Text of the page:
Tech Tuesday: Speed Cameras and how they work.
There’s nothing like travelling on the highway, minding your own business on your way to wherever you’re going and then FLASH, you’ve just gotten a ticket. Automatically you slam the brake as if that will reverse time and the fine will disappear. When you realise that it’s too light late you then go into the different stages of grief.
Denial: “I’m sure it wasn’t me they flashed, I wasn’t doing more than 120” you think to yourself, but you’re unsure, that Katy Perry song had you distracted.
Anger: “Who do these cops think they are? They’re so busy looking for people speeding but they don’t do anything about taxi drivers!” You scream to yourself, but deep down you know you’re wrong.
Bargaining: “Please God don’t let it be me that they fined, I promise if you let it be someone else, I’ll go to church every Sunday” you pray, because you may or may not have been travelling over 160 kph.
Depression: “I knew one day this was going to happen, I just hope I braked below 160 kph, if not they’ll come arrest me at home” you think to yourself, knowing it was definitely you they fined.
Acceptance: “It is what it is, whatever happens will happen, isn’t the post office still on strike? I hope they’re still on strike so they won’t deliver the fine to my house” you say hoping that it gets lost and never makes it your house.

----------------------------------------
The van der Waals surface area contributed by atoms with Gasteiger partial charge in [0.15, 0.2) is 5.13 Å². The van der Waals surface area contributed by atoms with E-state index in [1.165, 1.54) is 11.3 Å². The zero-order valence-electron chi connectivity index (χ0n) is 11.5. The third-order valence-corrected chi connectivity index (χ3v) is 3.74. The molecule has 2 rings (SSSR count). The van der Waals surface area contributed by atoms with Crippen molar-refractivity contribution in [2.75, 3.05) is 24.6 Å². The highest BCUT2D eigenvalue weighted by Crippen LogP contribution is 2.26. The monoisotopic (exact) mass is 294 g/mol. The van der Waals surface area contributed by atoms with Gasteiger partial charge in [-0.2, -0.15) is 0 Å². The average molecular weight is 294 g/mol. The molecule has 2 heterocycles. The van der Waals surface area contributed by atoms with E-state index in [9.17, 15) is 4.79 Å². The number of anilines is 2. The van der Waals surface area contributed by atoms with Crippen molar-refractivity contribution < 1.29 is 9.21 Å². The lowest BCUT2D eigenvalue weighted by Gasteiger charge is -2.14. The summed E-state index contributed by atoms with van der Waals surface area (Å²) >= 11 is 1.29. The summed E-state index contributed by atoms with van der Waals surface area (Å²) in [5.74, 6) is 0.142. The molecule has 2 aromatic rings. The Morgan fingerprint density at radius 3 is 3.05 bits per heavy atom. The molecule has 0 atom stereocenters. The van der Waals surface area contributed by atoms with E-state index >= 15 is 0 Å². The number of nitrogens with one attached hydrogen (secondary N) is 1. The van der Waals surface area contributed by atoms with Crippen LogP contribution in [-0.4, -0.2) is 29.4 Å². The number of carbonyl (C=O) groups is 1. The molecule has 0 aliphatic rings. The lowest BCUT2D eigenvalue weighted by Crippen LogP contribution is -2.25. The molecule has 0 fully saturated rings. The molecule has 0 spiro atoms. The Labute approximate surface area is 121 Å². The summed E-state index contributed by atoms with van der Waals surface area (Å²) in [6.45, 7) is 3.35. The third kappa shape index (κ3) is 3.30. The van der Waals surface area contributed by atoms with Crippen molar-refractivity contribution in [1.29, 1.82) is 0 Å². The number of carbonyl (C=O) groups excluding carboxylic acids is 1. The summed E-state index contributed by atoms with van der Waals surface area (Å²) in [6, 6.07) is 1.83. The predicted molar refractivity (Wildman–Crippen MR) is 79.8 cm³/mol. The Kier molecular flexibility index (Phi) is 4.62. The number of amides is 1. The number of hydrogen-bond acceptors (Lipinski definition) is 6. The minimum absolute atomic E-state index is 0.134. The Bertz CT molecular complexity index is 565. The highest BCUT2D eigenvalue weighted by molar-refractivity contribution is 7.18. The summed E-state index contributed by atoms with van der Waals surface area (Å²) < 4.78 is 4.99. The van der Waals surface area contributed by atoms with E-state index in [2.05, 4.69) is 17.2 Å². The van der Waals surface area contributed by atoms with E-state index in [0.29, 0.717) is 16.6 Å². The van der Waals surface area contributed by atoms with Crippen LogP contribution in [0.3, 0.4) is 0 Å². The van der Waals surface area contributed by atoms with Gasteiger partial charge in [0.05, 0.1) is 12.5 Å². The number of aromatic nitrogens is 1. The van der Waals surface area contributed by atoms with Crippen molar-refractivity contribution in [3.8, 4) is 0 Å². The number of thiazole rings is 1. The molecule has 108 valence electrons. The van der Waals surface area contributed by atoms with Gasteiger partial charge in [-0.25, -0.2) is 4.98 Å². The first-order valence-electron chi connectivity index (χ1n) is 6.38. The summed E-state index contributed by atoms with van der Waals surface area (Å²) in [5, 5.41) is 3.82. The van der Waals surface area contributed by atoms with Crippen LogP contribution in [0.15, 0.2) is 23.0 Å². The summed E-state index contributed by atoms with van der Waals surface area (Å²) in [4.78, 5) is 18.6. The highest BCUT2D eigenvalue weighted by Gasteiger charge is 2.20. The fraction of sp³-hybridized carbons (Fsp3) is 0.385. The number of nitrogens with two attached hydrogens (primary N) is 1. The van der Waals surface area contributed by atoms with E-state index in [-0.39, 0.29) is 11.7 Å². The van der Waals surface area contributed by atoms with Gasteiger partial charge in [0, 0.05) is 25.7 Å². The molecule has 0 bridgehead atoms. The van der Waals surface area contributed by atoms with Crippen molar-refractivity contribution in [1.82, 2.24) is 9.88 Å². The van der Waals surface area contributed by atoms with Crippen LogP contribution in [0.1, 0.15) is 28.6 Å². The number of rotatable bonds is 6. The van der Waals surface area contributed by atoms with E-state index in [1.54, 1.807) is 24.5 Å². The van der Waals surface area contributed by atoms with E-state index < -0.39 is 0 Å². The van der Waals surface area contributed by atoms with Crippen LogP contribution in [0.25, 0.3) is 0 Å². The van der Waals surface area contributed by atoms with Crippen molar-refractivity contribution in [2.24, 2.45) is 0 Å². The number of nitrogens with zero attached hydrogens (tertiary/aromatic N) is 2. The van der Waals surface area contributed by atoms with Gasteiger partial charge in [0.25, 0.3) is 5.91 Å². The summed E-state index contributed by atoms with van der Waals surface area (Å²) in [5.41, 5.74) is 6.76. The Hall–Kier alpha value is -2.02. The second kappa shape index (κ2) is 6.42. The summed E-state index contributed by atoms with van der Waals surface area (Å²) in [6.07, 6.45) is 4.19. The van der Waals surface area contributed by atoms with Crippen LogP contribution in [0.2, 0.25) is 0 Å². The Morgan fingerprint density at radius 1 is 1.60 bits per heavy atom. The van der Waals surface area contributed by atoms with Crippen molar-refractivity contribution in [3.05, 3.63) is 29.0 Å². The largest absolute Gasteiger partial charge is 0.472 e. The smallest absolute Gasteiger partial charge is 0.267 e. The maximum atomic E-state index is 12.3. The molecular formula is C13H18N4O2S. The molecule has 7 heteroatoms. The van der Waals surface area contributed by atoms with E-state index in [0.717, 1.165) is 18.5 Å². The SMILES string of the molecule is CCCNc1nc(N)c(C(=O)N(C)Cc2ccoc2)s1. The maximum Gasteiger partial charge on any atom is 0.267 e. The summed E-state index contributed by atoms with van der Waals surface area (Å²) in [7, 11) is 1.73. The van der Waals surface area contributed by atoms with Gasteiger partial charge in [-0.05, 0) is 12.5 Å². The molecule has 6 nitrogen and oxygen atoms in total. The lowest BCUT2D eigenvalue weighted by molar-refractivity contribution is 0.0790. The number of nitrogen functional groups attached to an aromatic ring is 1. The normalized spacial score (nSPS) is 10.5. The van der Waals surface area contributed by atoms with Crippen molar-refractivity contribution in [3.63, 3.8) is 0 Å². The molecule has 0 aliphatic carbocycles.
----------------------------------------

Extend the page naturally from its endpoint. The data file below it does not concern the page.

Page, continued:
If you’ve ever wondered how our friends in orange, blue and white manage to fine us, especially on the highway, well here is a brief explanation. Most speed traps use a camera with a radar system which fires a frequency on the road and picks up what speed each moving object is coming at. Once the radar picks up that you’re above the speed limit, it then captures your number plate and the rest is history. These radar systems can pick up vehicles on multiple lanes and capture individual vehicles because of the angle that they’re set-up at, so no you can’t dodge a fine if there are other cars next to you.
The other type is the fixed cameras such as the ones at stop lights. These systems use embedded wires on the road that can detect speed and again if you’re over the limit or you’re crossing the stop light when its red, it will capture your vehicle. The last type which are more rare are the average speed cameras. These are notoriously known on the N3 on route to KwaZulu Natal. These cameras use maths and a picture to decide if you’re eligible for a fine or not. Once you pass the first set, a picture of your registration is taken and the system knows that it should take you a specific amount of time to reach the next set of cameras. When you reach the next set another picture is taken. If you have gotten there before the average time it should take you if you were driving the correct speed, you will be fined.
It’s that simple, well it’s not really simple but you understand what we mean. There are many devices on offer to help you detect a speed camera, but really the best option is to slow down. From an expensive point of view, it’s better to slow down. From a safety point of view, it’s better to slow down, even if you are an excellent driver and you can handle yourself, it’s the other person that you can’t handle. Lastly from a stress point of view, it’s better to just slow down. No-one wants to go through the stages of grief over a fine, worse yet no-one wants officer Mazibuko and Oom Piet visiting their house. Happy Tech Tuesday.
Image courtesy of www.iol.co.za